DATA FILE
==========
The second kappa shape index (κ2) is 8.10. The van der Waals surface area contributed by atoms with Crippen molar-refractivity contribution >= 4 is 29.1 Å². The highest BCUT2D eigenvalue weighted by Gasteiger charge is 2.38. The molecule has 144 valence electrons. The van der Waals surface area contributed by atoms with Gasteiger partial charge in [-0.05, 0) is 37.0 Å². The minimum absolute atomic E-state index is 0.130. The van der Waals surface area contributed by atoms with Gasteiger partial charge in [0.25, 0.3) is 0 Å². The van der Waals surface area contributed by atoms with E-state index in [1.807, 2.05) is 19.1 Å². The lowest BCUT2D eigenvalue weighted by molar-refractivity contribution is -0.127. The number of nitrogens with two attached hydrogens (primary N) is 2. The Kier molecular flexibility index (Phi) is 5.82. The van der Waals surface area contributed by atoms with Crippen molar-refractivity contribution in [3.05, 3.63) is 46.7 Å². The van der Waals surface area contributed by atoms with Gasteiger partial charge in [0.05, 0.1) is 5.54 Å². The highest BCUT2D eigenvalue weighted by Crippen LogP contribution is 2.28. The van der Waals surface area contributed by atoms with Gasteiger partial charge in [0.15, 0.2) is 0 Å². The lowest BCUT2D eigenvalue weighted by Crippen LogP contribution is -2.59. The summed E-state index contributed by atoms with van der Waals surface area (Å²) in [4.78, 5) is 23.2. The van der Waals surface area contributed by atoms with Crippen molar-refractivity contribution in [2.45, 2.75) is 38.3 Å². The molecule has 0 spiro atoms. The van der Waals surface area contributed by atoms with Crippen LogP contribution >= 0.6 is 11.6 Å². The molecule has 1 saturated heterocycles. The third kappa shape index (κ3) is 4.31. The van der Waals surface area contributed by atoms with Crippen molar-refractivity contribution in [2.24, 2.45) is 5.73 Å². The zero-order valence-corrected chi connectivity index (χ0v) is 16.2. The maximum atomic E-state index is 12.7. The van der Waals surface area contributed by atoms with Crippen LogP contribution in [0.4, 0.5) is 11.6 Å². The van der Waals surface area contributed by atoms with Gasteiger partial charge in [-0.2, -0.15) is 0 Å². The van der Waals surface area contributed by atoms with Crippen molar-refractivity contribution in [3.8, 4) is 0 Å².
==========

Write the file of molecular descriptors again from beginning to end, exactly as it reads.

The second kappa shape index (κ2) is 8.10. The van der Waals surface area contributed by atoms with Crippen molar-refractivity contribution >= 4 is 29.1 Å². The highest BCUT2D eigenvalue weighted by Gasteiger charge is 2.38. The molecule has 144 valence electrons. The van der Waals surface area contributed by atoms with Gasteiger partial charge in [-0.05, 0) is 37.0 Å². The minimum absolute atomic E-state index is 0.130. The van der Waals surface area contributed by atoms with Gasteiger partial charge in [0.25, 0.3) is 0 Å². The van der Waals surface area contributed by atoms with E-state index in [1.807, 2.05) is 19.1 Å². The lowest BCUT2D eigenvalue weighted by molar-refractivity contribution is -0.127. The number of nitrogens with two attached hydrogens (primary N) is 2. The Kier molecular flexibility index (Phi) is 5.82. The van der Waals surface area contributed by atoms with Crippen molar-refractivity contribution in [3.05, 3.63) is 46.7 Å². The van der Waals surface area contributed by atoms with Gasteiger partial charge in [0.05, 0.1) is 5.54 Å². The highest BCUT2D eigenvalue weighted by Crippen LogP contribution is 2.28. The van der Waals surface area contributed by atoms with Gasteiger partial charge in [0.15, 0.2) is 0 Å². The lowest BCUT2D eigenvalue weighted by Crippen LogP contribution is -2.59. The summed E-state index contributed by atoms with van der Waals surface area (Å²) in [4.78, 5) is 23.2. The van der Waals surface area contributed by atoms with Crippen molar-refractivity contribution in [2.45, 2.75) is 38.3 Å². The molecule has 0 spiro atoms. The van der Waals surface area contributed by atoms with Crippen LogP contribution >= 0.6 is 11.6 Å². The molecule has 1 saturated heterocycles. The third kappa shape index (κ3) is 4.31. The van der Waals surface area contributed by atoms with Crippen molar-refractivity contribution in [2.24, 2.45) is 5.73 Å². The zero-order valence-corrected chi connectivity index (χ0v) is 16.2. The maximum atomic E-state index is 12.7. The van der Waals surface area contributed by atoms with Crippen LogP contribution in [0.4, 0.5) is 11.6 Å². The van der Waals surface area contributed by atoms with Gasteiger partial charge in [-0.2, -0.15) is 0 Å². The van der Waals surface area contributed by atoms with Crippen molar-refractivity contribution in [3.8, 4) is 0 Å².